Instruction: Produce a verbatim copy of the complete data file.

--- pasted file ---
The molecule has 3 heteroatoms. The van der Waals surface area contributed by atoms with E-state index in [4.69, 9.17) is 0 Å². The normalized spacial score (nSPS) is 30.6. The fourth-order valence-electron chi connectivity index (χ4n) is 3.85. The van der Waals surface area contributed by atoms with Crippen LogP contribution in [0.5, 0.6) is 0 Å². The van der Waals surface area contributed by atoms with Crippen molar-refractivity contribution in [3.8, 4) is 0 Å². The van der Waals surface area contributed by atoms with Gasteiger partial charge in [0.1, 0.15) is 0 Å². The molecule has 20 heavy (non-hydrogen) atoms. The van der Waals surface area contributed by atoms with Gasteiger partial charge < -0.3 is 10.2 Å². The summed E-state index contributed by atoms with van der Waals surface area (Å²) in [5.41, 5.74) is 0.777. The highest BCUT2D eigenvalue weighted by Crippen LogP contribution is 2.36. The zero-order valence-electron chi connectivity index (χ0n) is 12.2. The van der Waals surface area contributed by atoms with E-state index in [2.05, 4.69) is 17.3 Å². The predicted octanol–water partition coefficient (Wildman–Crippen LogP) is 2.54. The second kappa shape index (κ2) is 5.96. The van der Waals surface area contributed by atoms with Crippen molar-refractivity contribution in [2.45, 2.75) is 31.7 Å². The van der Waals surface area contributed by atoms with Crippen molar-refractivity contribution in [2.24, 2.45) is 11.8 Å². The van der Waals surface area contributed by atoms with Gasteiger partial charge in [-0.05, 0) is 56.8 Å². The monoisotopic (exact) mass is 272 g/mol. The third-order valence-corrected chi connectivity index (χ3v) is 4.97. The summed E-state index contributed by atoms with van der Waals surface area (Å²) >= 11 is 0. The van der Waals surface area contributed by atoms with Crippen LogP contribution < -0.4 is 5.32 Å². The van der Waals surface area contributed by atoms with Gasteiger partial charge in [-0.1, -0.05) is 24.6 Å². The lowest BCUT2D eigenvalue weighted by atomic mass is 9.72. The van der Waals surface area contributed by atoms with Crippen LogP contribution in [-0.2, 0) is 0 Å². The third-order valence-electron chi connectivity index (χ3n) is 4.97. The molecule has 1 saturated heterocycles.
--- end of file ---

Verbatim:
The molecule has 3 heteroatoms. The van der Waals surface area contributed by atoms with E-state index in [4.69, 9.17) is 0 Å². The normalized spacial score (nSPS) is 30.6. The fourth-order valence-electron chi connectivity index (χ4n) is 3.85. The van der Waals surface area contributed by atoms with Crippen LogP contribution in [0.5, 0.6) is 0 Å². The van der Waals surface area contributed by atoms with Crippen molar-refractivity contribution in [3.8, 4) is 0 Å². The van der Waals surface area contributed by atoms with Gasteiger partial charge in [0.1, 0.15) is 0 Å². The molecule has 20 heavy (non-hydrogen) atoms. The van der Waals surface area contributed by atoms with Gasteiger partial charge < -0.3 is 10.2 Å². The summed E-state index contributed by atoms with van der Waals surface area (Å²) in [5.41, 5.74) is 0.777. The highest BCUT2D eigenvalue weighted by Crippen LogP contribution is 2.36. The zero-order valence-electron chi connectivity index (χ0n) is 12.2. The van der Waals surface area contributed by atoms with E-state index in [2.05, 4.69) is 17.3 Å². The predicted octanol–water partition coefficient (Wildman–Crippen LogP) is 2.54. The second kappa shape index (κ2) is 5.96. The van der Waals surface area contributed by atoms with Crippen molar-refractivity contribution in [2.45, 2.75) is 31.7 Å². The van der Waals surface area contributed by atoms with Crippen molar-refractivity contribution in [2.24, 2.45) is 11.8 Å². The van der Waals surface area contributed by atoms with Gasteiger partial charge in [-0.05, 0) is 56.8 Å². The monoisotopic (exact) mass is 272 g/mol. The third-order valence-corrected chi connectivity index (χ3v) is 4.97. The summed E-state index contributed by atoms with van der Waals surface area (Å²) >= 11 is 0. The van der Waals surface area contributed by atoms with Crippen LogP contribution < -0.4 is 5.32 Å². The van der Waals surface area contributed by atoms with Gasteiger partial charge in [-0.1, -0.05) is 24.6 Å². The lowest BCUT2D eigenvalue weighted by atomic mass is 9.72. The van der Waals surface area contributed by atoms with Crippen LogP contribution in [-0.2, 0) is 0 Å². The third-order valence-electron chi connectivity index (χ3n) is 4.97. The molecule has 1 saturated heterocycles.